(ORDO NEWS) — Taking a shower every day, eating junk food at school, going to bed early, jogging every morning, biting your nails when you’re nervous, and watching TV when you get home from work are all examples of habits.
Habit refers to context-dependent but goal-independent learned behavior that does not require much mental effort.
How can we form healthy habits? The first step is to study the science of habit formation.
In this article, we summarize the six principles of habit formation discussed in a recent paper by Harvey et al., published in the March issue of Perspectives in Psychological Science.
1. Habits are independent of goals
Healthy habits are usually formed when, in pursuit of some goal, a person repeats healthy behavior in a certain context. Over time, behavior ceases to depend on the goal.
Application: To form healthy habits, the first step is to set goals. As you strive towards your goals, your behavior may become habitual.
For example, meditation can become a habit and persist even when the original reason for meditation (such as extreme panic and anxiety) no longer exists.
Or suppose you play basketball daily to lose weight; you may find that playing basketball has become part of your daily routine even after losing weight.
2. Habits are caused by context
Habits are triggered by contextual cues, both internal (eg, stress, hunger) and external (eg, advertising, the presence of other people).
Application: To form healthy habits, be as consistent as possible: Try to perform the desired behavior in the same context, in the same mood, with the same people, at the same time, etc.
Use event-based signals (such as exercising in the afternoon) rather than time-based ones (such as exercising at 7pm) because the former tend to be more effective.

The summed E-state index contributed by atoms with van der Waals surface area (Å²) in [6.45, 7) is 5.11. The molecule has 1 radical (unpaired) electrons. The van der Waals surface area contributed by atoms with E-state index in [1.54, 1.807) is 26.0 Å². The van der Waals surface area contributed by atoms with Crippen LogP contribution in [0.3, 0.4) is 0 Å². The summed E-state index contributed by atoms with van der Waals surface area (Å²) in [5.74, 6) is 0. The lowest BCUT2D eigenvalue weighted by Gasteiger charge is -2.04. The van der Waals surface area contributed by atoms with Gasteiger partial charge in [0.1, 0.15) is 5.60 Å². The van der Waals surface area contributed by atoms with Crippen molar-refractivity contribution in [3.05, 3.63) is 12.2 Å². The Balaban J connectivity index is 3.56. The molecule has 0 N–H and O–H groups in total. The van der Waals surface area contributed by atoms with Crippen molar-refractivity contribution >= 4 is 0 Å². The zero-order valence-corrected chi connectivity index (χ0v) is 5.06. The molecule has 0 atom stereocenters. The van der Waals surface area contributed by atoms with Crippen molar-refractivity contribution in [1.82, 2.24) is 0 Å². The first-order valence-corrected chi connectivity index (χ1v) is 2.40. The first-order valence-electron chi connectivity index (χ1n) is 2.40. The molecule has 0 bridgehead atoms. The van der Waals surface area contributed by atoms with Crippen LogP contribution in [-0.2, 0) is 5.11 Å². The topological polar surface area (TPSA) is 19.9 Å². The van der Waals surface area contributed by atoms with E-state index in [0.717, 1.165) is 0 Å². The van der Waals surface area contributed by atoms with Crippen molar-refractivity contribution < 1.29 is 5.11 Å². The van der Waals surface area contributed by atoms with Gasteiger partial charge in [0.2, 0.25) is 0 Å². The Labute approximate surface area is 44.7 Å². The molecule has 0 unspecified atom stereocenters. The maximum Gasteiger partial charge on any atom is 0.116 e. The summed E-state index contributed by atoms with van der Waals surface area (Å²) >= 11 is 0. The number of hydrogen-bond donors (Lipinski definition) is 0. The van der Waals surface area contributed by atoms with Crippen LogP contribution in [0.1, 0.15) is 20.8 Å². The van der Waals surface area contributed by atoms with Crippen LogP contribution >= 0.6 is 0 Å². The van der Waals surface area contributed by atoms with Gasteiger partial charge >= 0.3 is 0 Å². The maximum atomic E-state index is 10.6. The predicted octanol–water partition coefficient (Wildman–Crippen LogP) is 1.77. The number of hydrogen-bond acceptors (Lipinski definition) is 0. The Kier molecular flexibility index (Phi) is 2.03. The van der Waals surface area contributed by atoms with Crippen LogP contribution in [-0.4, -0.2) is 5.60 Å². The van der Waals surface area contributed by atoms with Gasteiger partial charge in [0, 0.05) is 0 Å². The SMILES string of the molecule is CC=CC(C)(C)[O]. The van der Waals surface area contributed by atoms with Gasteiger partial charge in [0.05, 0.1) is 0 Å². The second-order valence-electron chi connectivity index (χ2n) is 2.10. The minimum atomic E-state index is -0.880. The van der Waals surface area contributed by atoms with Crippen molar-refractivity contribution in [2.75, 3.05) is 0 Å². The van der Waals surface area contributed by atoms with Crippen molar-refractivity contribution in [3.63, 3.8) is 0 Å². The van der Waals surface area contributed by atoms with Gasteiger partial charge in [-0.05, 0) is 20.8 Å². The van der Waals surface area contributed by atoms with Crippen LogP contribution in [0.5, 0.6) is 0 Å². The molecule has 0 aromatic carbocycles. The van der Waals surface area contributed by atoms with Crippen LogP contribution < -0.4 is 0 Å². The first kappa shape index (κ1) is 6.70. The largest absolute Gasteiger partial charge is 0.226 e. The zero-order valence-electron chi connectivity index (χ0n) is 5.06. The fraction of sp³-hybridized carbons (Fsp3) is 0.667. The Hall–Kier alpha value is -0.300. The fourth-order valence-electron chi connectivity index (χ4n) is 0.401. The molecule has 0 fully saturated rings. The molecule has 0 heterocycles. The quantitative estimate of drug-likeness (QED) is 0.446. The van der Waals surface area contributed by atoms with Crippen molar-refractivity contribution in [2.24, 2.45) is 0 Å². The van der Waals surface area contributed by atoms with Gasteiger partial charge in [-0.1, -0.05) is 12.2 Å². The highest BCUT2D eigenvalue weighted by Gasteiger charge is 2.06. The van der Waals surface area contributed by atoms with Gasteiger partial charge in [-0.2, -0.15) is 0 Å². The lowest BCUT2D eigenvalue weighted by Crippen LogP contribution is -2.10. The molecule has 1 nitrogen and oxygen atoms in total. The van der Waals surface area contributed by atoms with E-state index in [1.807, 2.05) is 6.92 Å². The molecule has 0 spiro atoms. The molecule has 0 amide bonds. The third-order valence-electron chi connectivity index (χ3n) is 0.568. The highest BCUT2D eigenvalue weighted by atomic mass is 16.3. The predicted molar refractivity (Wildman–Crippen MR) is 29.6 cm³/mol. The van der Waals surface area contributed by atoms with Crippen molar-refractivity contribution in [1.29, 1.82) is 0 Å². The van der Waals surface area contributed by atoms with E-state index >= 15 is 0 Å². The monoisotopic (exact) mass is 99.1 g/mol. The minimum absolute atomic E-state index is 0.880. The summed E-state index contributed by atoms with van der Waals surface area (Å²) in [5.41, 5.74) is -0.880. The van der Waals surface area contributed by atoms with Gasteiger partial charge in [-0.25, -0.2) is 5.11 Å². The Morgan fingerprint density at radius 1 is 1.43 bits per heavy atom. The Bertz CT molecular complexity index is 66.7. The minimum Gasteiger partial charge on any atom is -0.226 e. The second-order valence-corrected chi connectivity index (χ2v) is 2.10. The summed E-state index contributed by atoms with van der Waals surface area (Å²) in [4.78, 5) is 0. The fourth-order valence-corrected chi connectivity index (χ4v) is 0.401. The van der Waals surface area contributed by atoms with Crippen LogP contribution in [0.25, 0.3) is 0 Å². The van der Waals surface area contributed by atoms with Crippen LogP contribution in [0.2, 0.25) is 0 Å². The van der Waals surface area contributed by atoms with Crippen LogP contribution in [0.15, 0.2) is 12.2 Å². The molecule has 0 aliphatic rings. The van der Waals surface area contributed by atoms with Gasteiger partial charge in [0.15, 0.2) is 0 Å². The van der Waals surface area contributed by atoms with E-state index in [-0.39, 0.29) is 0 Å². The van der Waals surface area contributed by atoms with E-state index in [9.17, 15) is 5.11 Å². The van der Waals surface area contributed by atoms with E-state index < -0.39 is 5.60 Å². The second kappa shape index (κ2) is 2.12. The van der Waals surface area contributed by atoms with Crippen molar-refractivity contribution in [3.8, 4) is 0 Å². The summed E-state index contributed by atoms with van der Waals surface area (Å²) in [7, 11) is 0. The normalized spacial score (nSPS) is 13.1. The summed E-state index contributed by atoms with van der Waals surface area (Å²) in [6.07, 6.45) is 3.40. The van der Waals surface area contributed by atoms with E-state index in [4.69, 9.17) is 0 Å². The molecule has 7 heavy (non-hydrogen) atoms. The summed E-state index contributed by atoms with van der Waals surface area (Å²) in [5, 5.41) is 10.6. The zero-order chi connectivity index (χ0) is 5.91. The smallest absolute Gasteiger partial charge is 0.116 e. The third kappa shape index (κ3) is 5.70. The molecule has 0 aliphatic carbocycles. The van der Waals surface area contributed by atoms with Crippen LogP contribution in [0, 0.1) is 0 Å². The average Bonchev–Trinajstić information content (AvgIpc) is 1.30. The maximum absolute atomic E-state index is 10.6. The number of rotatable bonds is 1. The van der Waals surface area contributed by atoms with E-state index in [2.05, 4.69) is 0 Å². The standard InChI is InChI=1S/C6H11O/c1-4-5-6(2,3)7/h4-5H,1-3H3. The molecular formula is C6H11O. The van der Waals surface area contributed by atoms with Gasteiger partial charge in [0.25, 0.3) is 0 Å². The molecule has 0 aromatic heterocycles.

Since we often stick to behaviors that require less effort, change your environment so that desired healthy behaviors are easier and unhealthy habits are harder.
For example, to eat healthier food, reduce the number of snacks with sugar and fat that are open on the counter. Just replace them with your favorite fruits. Similarly, to sleep better, make your bedroom more comfortable for sleeping than for work.
Lastly, get to know yourself. For example, say that you eat more when you are with friends. Being aware of such situational signs is important when you want to change unhealthy habits (for example, lose weight); find solutions that work in these conditions (for example, a trash bag).
3. Habits are formed through repetition
Repetition is essential for habit formation. It improves skills and reduces effort.
Application: Life can be unpredictable, so in order to continue to practice this habit regularly, it is necessary to use effective problem-solving methods. In short, prepare and plan.
For example, if you are trying to lose weight and eat healthy, think about what to do if, say, you don’t have fruits or vegetables at home, there are no healthy options in a restaurant, you can’t control the desire to eat chocolate cake in the refrigerator, etc.